Tuesday, April 30, 2024

Ring Law

A recent discovery of an as yet unpublished memo by the publisher Unwin, of Unwin, Wittering and Zigo, reports of an hitherto unsuspected encounter between Isaac Asimov and J.R.R.Tolkien in an hotel, where by pure chance, they were both attending international conferences by invitation. This would have been around 1949.

Asimov was of course well known for his biochemistry work at the nearby Columbia University, and was presenting his paper on "the melting point of benzoic acid and the feint possibility of room temperature superconductivity", whilst Tolkien was at the International Symposium of Runic Scholars, where he was going to speculate on "the possibility of artificial languages that could have their own symbolic script and may be a contribution to world peace". 

Unwin reports that the two gentlemen collided in the elevator as they were coming down after breakfast to go to their respective events, both clutching, as it happens, draft early manuscripts of there soon to be famous major oeuvres, the preface to the Adventures of Susan Calvin, and There and Back Again, Again, Escape from Mirkwood. In the collision, both bundles of paper fell to the floor, and, unnoticed by their owners, were inextricably mixed. 

Now we understand how it could happen that there were three laws that bound the behaviour of Hobbits, and that were seven rings for the mining robots, nine for the smart killer drones, three for the EVs, and one kept back for the POTUS. In a later story, Tolkien would revisit the three laws of Hobbits, and reason that Gandalf, an honorary Hobbit, perhaps was bound by a fourth (or more correctly, a zeroth) law, which subsumed all the others.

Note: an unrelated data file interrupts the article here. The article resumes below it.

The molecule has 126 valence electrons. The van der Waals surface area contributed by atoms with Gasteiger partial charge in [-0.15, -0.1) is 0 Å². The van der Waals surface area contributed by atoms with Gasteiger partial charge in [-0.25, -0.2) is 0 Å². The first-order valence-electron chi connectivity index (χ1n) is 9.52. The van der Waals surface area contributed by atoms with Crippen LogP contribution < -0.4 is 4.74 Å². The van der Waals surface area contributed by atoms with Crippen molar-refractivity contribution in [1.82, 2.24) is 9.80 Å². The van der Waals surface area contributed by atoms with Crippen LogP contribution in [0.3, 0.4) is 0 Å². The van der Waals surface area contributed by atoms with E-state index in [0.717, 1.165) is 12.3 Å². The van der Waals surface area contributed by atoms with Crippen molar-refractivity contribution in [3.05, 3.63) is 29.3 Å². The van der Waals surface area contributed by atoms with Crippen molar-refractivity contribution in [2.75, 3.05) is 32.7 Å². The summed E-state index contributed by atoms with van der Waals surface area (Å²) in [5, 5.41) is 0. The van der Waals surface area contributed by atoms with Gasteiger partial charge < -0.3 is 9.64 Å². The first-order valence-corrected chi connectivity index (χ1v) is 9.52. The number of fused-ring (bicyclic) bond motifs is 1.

Asimov could never reconcile his Russian past with the idea that one human could possess such great power, and changed the end of the tale so that one ring was cast into the Yellowstone Caldera, and melted down, so that the three, seven and nine would now operate under true autonomy.

Fan contributed literature has tried to reconstruct the way the books might have been written without this terrible mashup, but little progress has been made coherently, partly because no-one has managed to find a convincing explanation of what happened to Susan Calvin. It has long been recognized that genre writers, even the very best like Asimov and Tolkien, were never much cop at character, least of all female characters. At least one partially successful attempt (you may have seen it adapted to Netflix) casts Gandalf as a woman (with a nod to Wilkie Collins' Woman in White).  

To the end of their days, both authors insist that allegorical interpretations of their work are ill-founded, and they were just writing escapist nonsense. Religions have flourished on less.

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